Certain biologically implanted devices include delicate electronic components typically including integrated circuits, memory chips, and solid state sensors, that are powered by on-board, hermetically-sealed batteries and are all sensitive to high temperatures. Pace-makers, defibrillators, stimulators, drug-delivery devices (such as infusion pumps) are some examples of such powered, implanted devices wherein, for biological-safety reasons, the electronic components and the power supply are both permanently sealed within a metal housing and owing to the sealed arrangement requirements, cannot be mechanically or electrically accessed from outside the housing. The batteries used are built into the device and will provide the necessary power for the operational life of the device.

After manufacture of such devices and prior to them being used (or surgically implanted within a patient), the entire device must be sterilized using either a gas-sterilization system, a gamma radiation system or steam. If a gas is used, typically, Ethylene Oxide (ETO) is applied to the device for a controlled period of time. Sterilizing using ETO may be effective, but many materials tend to absorb the ETO chemical during the process. These components must be properly aerated after the ETO gas has been applied. Furthermore, in such applications wherein the sterilized device contacts humans, new studies have shown that an increasing number of people are sensitive to even the trace amounts of ETO residing on the device after ETO sterilization is complete.

Gamma radiation or E-beam application may be applied to the device to effectively sterilize the entire device, but unfortunately, such radiation applications have been shown to degrade or otherwise damage certain plastic and rubber compounds and, sadly, also electronic components.

Steam sterilization is a simple and effective process and is generally preferred over using ETO or gamma radiation. However, since the system uses heat to kill any microbes on the device, the required temperatures can likely damage onboard electronic components and onboard batteries.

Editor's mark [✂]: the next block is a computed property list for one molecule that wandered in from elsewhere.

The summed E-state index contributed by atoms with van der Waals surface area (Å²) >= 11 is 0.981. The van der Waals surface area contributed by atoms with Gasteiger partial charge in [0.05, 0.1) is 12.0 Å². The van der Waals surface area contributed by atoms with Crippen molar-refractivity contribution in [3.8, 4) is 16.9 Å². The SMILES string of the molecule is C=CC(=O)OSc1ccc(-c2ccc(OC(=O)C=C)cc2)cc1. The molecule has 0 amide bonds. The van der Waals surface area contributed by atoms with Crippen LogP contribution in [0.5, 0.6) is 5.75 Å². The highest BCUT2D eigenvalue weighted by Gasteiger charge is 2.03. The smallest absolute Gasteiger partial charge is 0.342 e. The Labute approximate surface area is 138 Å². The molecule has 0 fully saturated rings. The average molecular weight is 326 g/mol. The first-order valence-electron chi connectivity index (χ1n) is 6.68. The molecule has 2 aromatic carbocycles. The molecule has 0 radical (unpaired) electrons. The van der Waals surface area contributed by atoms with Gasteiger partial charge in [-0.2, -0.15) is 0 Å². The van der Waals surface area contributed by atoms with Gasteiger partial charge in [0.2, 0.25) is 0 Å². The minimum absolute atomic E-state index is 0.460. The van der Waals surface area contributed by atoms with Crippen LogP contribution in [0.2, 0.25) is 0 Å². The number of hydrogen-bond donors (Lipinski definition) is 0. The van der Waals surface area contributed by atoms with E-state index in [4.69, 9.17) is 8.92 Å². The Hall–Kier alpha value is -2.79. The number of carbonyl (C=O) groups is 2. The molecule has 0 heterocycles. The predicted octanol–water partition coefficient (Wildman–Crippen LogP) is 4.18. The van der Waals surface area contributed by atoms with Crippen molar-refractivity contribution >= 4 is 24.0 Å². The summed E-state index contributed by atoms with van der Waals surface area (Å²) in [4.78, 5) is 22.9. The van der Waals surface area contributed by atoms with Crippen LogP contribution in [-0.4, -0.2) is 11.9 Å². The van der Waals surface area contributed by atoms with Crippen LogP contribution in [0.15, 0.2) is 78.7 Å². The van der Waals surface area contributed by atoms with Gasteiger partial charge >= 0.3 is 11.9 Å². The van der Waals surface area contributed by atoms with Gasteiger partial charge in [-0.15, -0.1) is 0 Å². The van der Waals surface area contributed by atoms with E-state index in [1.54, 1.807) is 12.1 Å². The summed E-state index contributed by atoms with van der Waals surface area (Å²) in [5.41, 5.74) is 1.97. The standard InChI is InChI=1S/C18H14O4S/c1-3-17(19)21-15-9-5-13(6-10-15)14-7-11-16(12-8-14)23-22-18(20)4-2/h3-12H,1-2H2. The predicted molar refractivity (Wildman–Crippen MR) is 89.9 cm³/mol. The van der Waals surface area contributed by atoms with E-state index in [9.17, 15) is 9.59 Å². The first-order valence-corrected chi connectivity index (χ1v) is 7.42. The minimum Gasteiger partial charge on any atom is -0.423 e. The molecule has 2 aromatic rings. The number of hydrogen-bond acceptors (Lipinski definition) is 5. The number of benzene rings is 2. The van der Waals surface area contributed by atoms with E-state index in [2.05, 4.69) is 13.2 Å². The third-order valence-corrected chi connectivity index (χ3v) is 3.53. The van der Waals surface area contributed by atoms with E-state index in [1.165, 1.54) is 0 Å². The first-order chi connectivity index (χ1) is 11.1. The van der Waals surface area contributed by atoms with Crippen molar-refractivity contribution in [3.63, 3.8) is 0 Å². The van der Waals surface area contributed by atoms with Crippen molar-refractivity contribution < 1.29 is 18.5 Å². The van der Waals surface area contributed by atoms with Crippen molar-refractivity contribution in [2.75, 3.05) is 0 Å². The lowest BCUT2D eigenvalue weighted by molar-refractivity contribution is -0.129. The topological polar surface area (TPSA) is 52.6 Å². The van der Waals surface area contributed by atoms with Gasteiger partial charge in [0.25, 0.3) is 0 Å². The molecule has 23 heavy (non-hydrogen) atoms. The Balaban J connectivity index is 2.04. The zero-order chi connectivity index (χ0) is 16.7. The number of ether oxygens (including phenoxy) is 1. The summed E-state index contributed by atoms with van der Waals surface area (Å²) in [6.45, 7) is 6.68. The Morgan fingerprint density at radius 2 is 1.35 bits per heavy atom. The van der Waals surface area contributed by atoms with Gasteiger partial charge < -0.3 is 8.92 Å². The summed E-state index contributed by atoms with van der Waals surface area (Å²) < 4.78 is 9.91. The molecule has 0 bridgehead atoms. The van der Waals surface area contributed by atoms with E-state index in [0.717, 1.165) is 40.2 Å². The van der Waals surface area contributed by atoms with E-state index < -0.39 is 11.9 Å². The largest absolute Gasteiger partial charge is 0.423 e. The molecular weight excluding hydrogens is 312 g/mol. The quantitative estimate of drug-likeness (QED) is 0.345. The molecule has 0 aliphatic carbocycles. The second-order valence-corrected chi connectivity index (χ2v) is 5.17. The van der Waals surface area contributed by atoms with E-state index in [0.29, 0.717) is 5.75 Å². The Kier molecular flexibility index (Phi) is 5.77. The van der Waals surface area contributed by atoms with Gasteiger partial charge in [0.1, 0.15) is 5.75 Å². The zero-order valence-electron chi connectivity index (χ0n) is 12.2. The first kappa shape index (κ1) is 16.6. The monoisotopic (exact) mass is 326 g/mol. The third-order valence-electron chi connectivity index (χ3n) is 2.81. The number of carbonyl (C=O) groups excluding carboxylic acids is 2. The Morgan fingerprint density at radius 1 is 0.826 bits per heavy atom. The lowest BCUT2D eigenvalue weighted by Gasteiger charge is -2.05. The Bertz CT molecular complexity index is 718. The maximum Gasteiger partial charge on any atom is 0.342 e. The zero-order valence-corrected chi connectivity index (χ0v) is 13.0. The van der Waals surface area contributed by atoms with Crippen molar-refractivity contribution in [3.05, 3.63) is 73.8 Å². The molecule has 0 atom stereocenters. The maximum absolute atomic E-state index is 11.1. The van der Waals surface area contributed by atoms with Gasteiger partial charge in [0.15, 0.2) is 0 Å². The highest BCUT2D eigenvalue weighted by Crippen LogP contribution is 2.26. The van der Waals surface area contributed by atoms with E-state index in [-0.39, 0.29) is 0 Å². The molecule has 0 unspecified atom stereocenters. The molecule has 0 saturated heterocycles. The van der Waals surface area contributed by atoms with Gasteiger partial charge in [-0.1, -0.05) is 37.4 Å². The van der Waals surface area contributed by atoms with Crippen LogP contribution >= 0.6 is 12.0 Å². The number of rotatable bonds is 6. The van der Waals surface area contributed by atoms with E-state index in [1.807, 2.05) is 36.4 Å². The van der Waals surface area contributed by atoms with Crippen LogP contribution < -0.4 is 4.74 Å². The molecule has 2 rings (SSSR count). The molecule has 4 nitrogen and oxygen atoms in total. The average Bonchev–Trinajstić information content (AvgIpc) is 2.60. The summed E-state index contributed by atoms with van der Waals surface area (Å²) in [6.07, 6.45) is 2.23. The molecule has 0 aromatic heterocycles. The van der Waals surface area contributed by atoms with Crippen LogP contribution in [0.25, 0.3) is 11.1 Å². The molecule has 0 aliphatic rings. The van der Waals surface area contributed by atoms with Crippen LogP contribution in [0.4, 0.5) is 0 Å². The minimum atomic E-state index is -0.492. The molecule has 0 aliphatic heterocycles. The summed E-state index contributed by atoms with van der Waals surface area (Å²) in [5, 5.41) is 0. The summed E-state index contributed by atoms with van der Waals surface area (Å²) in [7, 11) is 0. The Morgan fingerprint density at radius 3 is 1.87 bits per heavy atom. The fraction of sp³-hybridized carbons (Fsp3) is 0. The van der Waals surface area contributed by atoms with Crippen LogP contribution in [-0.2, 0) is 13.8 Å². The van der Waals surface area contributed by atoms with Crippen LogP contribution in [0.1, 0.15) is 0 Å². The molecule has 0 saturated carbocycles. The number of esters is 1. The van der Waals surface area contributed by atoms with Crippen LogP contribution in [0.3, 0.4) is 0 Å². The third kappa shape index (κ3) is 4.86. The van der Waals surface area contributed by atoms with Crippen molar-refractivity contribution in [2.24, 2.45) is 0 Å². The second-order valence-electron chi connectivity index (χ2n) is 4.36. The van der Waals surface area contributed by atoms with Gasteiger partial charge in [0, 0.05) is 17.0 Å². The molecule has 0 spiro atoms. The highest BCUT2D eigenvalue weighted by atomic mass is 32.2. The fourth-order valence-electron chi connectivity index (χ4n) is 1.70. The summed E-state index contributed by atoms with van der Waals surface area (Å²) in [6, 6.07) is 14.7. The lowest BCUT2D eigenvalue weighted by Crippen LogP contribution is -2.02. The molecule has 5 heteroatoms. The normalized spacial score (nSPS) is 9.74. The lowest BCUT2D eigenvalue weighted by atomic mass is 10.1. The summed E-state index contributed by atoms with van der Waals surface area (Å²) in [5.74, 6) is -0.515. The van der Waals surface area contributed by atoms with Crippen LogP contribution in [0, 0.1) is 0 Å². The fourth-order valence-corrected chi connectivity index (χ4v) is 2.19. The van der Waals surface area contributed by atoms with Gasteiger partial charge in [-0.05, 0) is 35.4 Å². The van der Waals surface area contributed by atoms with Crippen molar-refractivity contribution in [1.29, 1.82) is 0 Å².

To ensure thorough sterilization, super-heated steam is applied to the hermetically-sealed electronic device for a period generally between 2 and 120 minutes (depending on the sterilization temperature, device size, mass and complexity), during which time the entire device, including any on-board circuitry and batteries will become super-heated. During the sterilization process, all of the components of the device will eventually reach a temperature between 120 and 135 degrees Celsius. Electronic circuits operating in this super-heated environment (while electrically connected to the on-board batteries) for such a prolonged period of time will invariably suffer irreparable thermal damage and will likely fail either immediately, or sometime before its expected operational life has been reached. This potential for failure is incredibly undesirable considering that the device will eventually operate long-term within a human and will likely help the human to live.

Of course, some of the heat-related damage caused by the steam-sterilization process can be mitigated by using high-specification components (e.g., military-spec components). These components undergo critical testing during their manufacture and have been otherwise designed to handle higher temperatures. The problems associated with these military grade components include size, availability, and cost. The military grade components are generally larger and more expensive than their equivalent commercial-grade components. Furthermore, not all components are available in military grade. Considering typical commercial viability of the end product and the limited space available, use of such expensive and larger military-spec components is generally difficult to justify, leaving little option but to rely on cheaper, smaller, yet more-heat sensitive components for many of the devices that must be sterilized.

It is therefore an object of the present invention to provide a thermal-related protection to electronic components, which overcomes the deficiencies of the prior art.

SUMMARY OF THE INVENTION